Simple correlations between two systems, GE lunar and Hologic HORIZON for (A) total fat mass (FM), (B) total lean mass (LM), (C) trunk FM, (D) trunk LM, (E) appendicular lean mass (ALM), and (F) total bone mineral density (BMD). R, correlation coefficient for men. aR for women.

Comparisons of Values in Body Compositional Parameters between Hologic and Lunar in Men and Women

The relationship between clinical parameters, anthropometric variables and DXA measures, and the differences between the two DXA devices, were analyzed to determine whether the differences between the Hologic Horizon and GE Lunar Prodigy DXA results were correlated with other clinical factors (Table 3). Both absolute and percent differences in total fat mass and lean mass, trunk fat mass and trunk lean mass and ALM were positively correlated with body weight, BMI, total body fat mass and total body fat (%). Moreover, the differences of trunk fat mass and lean mass were also positively correlated with total lean mass (Table 3). Furthermore, the levels of total cholesterol and low dense lipoprotein cholesterol (LDL-C) also provide consistent negative correlations with differences in lean mass values between two systems for both total and trunk lesions. The levels of triglyceride were also significantly correlated with fat or lean mass for both total and trunk lesions. However, these associations were not significant or were markedly attenuated after adjusting for total body fat percent (%) (data not shown). The associations between BMI or body fat percent (%) and the degree of difference between the two devices are plotted in Fig. 2, and demonstrate that variance of the difference in total fat mass, total lean mass, trunk fat mass, trunk lean mass and ALM measures are greater when BMI is <20 or >30 kg/m2 (Fig. 2A). It showed similar pattern with body fat percent (%), and differences between two systems were greater in subjects with either higher or lower body fat percent (%) (Fig. 2B).

Associations of Baseline Clinical Parameters with Differences between Two DEX Machines

Fig. 2

Scatter plots of differences in total fat mass (TFM), total lean mass (TLM), trunk fat mass (FM), trunk lean mass (LM), and appendicular lean mass (ALM) values between GE Lunar and Hologic measurements according to (A) body mass index (BMI, kg/m2) or (B) total fat (%).

Development of equations to allow conversion of body compositional parameters between GE Lunar Prodigy and Hologic Horizon

The equation ‘Hologic Horizon=slope×GE Lunar Prodigy+ intercept’ was obtained by linear regression of total body fat mass, total body lean mass, trunk fat mass, trunk lean mass, and ALM values. The results of the linear regression are shown in Table 4. All five regression models were found to be statistically significant, and the R2 values were all above 0.9, except for the equation for trunk lean mass in men.

Linear Regression Analyses for Total and Regional Body Fat or Lean Mass Measured GE Lunar and Hologic HORIZON

Fig. 3 shows the values produced by the two devices before and after the conversion. The differences in total body fat mass, total body lean mass, trunk fat mass and ALM assessed by the two DXA devices were −1.98, 2.61, 0.12, and 1.79 before conversion, respectively; all decreased to 0 after conversion using the regression equation. In the case of trunk lean mass, the difference decreased from 0.03 to 0.01.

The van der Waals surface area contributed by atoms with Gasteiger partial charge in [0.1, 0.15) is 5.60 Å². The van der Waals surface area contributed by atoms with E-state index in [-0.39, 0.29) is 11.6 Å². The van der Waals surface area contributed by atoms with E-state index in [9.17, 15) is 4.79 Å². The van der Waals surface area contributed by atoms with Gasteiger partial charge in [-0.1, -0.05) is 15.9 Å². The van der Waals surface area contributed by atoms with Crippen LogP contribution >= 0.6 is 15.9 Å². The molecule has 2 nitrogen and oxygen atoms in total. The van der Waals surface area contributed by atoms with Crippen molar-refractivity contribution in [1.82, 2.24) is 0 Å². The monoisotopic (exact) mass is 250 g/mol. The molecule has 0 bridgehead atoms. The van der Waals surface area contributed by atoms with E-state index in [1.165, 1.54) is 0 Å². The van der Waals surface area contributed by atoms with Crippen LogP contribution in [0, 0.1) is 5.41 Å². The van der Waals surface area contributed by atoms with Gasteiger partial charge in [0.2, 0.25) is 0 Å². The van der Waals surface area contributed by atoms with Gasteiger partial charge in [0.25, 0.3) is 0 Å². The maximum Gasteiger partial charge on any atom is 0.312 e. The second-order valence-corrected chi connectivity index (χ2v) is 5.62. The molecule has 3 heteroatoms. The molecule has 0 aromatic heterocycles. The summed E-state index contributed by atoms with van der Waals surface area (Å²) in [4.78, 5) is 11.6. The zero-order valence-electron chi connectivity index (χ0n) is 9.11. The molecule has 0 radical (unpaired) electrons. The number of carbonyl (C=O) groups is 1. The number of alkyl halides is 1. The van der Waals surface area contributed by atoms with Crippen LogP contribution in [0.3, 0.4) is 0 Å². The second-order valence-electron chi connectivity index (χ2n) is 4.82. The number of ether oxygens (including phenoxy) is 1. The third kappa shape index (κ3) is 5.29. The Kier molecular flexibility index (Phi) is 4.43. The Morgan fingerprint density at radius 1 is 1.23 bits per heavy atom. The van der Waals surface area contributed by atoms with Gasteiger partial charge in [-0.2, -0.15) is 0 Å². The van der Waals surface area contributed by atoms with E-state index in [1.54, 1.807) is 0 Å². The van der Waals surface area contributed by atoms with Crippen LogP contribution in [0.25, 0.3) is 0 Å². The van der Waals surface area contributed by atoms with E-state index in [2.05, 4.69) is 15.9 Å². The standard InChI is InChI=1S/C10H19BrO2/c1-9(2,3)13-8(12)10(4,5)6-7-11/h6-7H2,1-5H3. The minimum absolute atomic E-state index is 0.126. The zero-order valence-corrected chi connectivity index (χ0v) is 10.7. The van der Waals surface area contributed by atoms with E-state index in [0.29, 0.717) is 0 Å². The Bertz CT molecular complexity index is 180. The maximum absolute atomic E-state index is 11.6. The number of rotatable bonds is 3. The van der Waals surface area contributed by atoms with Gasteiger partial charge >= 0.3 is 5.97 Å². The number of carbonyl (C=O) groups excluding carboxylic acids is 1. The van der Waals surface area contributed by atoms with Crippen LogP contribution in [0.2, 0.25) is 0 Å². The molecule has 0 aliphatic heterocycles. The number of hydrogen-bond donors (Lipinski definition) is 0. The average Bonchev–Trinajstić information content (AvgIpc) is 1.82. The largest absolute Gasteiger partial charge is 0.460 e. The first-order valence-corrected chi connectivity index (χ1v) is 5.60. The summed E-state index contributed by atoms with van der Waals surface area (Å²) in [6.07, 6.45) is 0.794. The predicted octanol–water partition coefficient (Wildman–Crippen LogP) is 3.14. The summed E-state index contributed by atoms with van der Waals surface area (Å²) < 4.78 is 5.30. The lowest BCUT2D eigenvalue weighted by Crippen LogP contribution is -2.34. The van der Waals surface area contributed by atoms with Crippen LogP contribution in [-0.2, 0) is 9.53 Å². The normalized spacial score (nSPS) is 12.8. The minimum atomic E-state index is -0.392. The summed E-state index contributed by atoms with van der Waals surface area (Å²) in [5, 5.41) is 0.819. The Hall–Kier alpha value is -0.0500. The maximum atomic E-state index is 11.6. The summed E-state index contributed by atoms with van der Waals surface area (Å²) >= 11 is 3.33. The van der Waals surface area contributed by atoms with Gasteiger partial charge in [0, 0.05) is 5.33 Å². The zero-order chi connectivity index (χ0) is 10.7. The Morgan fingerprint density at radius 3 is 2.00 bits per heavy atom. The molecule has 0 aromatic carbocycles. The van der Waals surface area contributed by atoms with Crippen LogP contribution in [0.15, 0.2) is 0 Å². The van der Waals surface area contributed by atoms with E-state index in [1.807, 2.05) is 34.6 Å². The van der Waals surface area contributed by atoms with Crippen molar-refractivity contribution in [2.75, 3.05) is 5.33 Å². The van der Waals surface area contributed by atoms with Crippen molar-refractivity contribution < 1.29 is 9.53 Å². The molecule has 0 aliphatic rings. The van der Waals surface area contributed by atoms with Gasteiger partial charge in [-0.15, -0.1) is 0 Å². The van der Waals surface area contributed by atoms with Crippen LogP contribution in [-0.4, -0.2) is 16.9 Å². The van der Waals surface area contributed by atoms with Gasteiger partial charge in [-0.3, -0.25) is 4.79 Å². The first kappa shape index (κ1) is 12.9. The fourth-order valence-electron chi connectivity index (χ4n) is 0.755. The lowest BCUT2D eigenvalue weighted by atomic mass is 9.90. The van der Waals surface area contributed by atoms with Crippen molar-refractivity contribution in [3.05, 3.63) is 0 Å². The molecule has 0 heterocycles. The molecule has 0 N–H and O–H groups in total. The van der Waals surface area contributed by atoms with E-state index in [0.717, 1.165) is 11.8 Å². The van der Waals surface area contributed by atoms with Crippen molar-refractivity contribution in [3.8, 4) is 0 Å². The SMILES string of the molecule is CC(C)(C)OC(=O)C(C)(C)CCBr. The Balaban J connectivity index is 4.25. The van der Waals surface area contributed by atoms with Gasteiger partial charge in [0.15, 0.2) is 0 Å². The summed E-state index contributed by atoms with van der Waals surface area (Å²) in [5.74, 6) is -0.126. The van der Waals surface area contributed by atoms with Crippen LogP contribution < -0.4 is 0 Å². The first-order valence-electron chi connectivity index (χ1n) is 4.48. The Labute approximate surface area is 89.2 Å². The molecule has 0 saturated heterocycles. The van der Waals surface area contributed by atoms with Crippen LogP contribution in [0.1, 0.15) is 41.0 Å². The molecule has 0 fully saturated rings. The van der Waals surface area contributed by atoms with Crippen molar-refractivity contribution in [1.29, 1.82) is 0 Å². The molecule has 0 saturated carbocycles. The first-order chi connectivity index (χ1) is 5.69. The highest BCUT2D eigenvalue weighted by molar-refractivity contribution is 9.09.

Fig. 3

Bland-Altman plot before and after adjustments for (A) total fat mass (TFM), (B) total lean mass (TLM), (C) trunk fat mass (FM), (D) trunk lean mass (LM), and (E) appendicular lean mass (ALM).

DISCUSSION

In the present study, we compared the body compositional values, especially muscle mass indices, measured by different two DXA systems, Hologic Horizon W and GE Lunar Prodigy, which are both widely used for measuring body composition parameters. Although a strong correlation was found between Hologic Horizon W and GE Lunar Prodigy DXA measurements, significant differences in fat mass and lean mass measurements were identified, with higher values for lean mass measures and lower values for fat mass measures with the GE Lunar Prodigy than with the Hologic Horizon W. Furthermore, obesity evaluated using BMI or body fat percent (%), either extremely high or low, could affect the great variations between the two systems. From the present study, we developed conversion equations to convert GE Lunar Prodigy measurements to Hologic Horizon W values, and vice versa.

Sarcopenia, a syndrome of frailty driven by low muscle mass and impaired muscle function, is related to many adverse health outcomes, especially in older people. Therefore, it is of increasing concern because of the worldwide aging of society [23]. The accurate assessment of muscle mass in clinical practice is a crucial step in classifying sarcopenic individuals who are at high risk of adverse health outcomes. Among several modalities for measuring body composition, DXA is the most widely used because of its easy accessibility, low modality-related risks, reliability and lower cost. However, several different DXA systems are used for evaluating body composition parameters, which makes it difficult to compare each measurement accurately in research and clinical settings. For consistency in diagnosis of sarcopenia, a means to convert values obtained by different measuring systems is urgently needed.